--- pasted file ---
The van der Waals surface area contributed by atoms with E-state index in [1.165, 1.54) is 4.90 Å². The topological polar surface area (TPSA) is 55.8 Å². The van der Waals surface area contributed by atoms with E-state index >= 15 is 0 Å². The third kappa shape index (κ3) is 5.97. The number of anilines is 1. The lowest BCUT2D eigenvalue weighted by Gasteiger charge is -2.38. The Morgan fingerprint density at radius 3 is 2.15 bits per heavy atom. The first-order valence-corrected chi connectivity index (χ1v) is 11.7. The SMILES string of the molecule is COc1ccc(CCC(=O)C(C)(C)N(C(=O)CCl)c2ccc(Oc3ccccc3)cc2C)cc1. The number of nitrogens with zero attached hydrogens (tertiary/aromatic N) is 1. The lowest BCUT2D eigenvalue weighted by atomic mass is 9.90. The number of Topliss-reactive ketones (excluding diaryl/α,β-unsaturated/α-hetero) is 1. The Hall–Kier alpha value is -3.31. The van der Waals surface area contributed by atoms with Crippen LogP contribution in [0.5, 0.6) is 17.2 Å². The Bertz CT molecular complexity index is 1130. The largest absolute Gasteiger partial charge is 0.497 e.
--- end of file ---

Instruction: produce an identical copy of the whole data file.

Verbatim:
The van der Waals surface area contributed by atoms with E-state index in [1.165, 1.54) is 4.90 Å². The topological polar surface area (TPSA) is 55.8 Å². The van der Waals surface area contributed by atoms with E-state index >= 15 is 0 Å². The third kappa shape index (κ3) is 5.97. The number of anilines is 1. The lowest BCUT2D eigenvalue weighted by Gasteiger charge is -2.38. The Morgan fingerprint density at radius 3 is 2.15 bits per heavy atom. The first-order valence-corrected chi connectivity index (χ1v) is 11.7. The SMILES string of the molecule is COc1ccc(CCC(=O)C(C)(C)N(C(=O)CCl)c2ccc(Oc3ccccc3)cc2C)cc1. The number of nitrogens with zero attached hydrogens (tertiary/aromatic N) is 1. The lowest BCUT2D eigenvalue weighted by atomic mass is 9.90. The number of Topliss-reactive ketones (excluding diaryl/α,β-unsaturated/α-hetero) is 1. The Hall–Kier alpha value is -3.31. The van der Waals surface area contributed by atoms with Crippen LogP contribution in [0.5, 0.6) is 17.2 Å². The Bertz CT molecular complexity index is 1130. The largest absolute Gasteiger partial charge is 0.497 e.